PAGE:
The opening match on the main card of Saturday’s Strikeforce: Rockhold vs. Jardine will be a welterweight bout featuring Tarec Saffiedine vs. Tyler Stinson.
You might recall Tyler Stinson (22-7) from his four-fight foray in the Bellator promotion, where he was triangle choked by Dan Hornbuckle and Steve Carl but picked up wins over Leonardo Pecanha and Nate James. He’s fresh off a fifteen-second knockout of Eduardo Pamplona in his Strikeforce debut, which snapped the Black House fighter’s ten-fight win streak. The way that Stinson started out in MMA is best told in his own words. From his Strikeforce.com profile page:
I started watching the first season of TUF with my buddy Jake and we thought, “we could do that”. So we bought some cheap boxing gloves and started sparring in our kitchen. A couple days later I found a website for an Oklahoma promotion called Masters of the Cage. They had a “fighter application” and so I filled it out, and lied about everything as far as training. I said I had been training in boxing, wrestling, and jiu-jitsu. But I couldn’t even tell you where a gym was back then. They called me the next day and offered me a pro fight at middleweight that upcoming weekend.
Tarec Saffiedine is a Team Quest product who is originally from Belgium and has been steadily attracting attention as a young (age 24) and noteworthy (11-3) prospect. He holds a black belt in Shihaishinkai Karate, an art that combines striking, Judo throws and ground work, and later rounded out his foundation with Thai fights and grappling competitions.
Saffidiene won six of his first seven fights — five by submission — to get the call from DREAM for two fights in 2009. He defeated Seichi Ikemoto by decision and then nearly upset middleweight and Olympic-level Judoka Dong Sik Yoon, who eked out a split decision. He’s won four of his five subsequent bouts: beating James Terry (decision), Nate Moore (KO), Brock Larson (decision at Shark Fights 13) and Scott Smith (decision) but falling to the wrestling prowess of Tyron Woodley (decision) on the Challengers 13 card.
Gifs and analysis in the full entry.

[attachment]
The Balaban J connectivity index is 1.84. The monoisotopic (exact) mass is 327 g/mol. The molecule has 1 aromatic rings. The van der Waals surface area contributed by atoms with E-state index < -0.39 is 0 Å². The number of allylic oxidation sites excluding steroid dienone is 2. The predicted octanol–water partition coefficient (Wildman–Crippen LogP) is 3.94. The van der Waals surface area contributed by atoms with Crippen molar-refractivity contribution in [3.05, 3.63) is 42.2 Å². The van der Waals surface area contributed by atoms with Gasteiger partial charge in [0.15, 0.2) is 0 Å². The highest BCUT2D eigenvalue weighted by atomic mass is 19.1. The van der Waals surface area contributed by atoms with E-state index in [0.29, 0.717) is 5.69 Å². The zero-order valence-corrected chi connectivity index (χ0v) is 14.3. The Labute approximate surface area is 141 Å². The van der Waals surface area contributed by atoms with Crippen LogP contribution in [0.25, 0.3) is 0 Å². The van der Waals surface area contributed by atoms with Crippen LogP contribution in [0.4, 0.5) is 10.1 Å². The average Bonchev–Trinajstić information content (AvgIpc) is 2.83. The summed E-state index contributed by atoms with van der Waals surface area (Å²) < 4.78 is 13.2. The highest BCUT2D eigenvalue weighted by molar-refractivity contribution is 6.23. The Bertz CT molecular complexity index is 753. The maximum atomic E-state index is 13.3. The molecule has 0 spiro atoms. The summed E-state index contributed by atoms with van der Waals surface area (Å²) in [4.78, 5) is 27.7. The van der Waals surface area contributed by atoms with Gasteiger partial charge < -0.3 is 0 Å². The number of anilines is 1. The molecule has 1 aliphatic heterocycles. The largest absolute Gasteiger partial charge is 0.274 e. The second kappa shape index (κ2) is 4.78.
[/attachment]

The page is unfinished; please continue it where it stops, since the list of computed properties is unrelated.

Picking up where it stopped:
It just doesn’t feel right to analyze Saffiedine without starting with the Brazilian kick (right). It’s a highly creative technique popularized by kickboxer Glaube Feitosa that I think we’ll be seeing more often in MMA, and Saffiedine unrolls it effortlessly here.
Though not heralded for his power (one career TKO), Saffiedine has dynamic stand up, his footwork and defense are excellent and he’s dangerous with both his hands and feet. Thus far, his chin has been solid and he’s been tough to put away with all of his losses coming by way of decision.
To the left “The Sponge” shows how natural and fluid he is in unleashing his kicks. The spinning back kick is no longer a rare delicacy in MMA, but it is somewhat uncommon to set it up with a jab and uncork it in the pocket this effortlessly.
Also, there are generally some telltale signs that the kick is coming in the footwork beforehand, but Saffidiene cloaks it well with the jab. What stands out the most is how he maintains his balance throughout the kick, which is always a nice indicator of striking prowess.
As with the spinning kick above, there’s nothing audacious about throwing a standing elbow.
However, it is somewhat unusual to integrate it into a standing combination so seamlessly, and what I really appreciate about this sequence is the trajectory of the strike.
Notice how Saffiedine distinctly drops his shoulders and lowers his stance after plunging the jab, which seems to be the start of a common uppercut. Saffiedine changes gears and torques the elbow over the top of Smith’s defense beautifully.
Stinson is a spidery welterweight at 6’3″ with a long reach that complements his boxing combinations nicely.
To the left is Stinson making quick work of Pamplona with vicious hand-work. The southpaw tags him early with a crisp left hand and then snipes away with two more, dropping Pamplona with a shovel punch and pouncing with a hammer-fist to finish the job. The animation shows deadly precision and you can clearly see the massive extension he gets on his punches with his considerable reach.
He closes out another poor soul with a violent series of left hands in the sequence below.
Stinson prefers to handle all of his business on the feet with fifteen of his twenty-two wins coming by TKO. Though he’s compiled five submission victories, he has an equal number of submission losses, leaving his grappling defense as a little suspect.
Saffidiene’s striking is more polished and proven, but I expect Stinson’s power and gangly reach to cause him some problem. Plus, Stinson is a scrapper to the core, he’s highly aggressive and will absolutely not be intimidated by Saffiedine’s status.
As much as I’d love to see the pair trade hands for all three rounds, Saffiedine would be well advised to employ the wrestling game he’s been sharpening at Team Quest and riddle Stinson with submission attempts on the mat. That’s where his clear advantage lies and jousting on the feet is just playing with fire when it comes to Stinson, who has nothing to lose in this bout and will take it to Saffiedine right out of the gate.
Someone is likely to score an upset on this card and this could be it. Saffiedine has shown he can take a punch and I think his chances will drastically increase by falling back to his ground game if the standing battle is not to his liking.
My Prediction: Tarec Saffiedine by submission.
Saffiedine gifs via Zombie Prophet of IronForgesIron.com
Stinson gifs via Caposa
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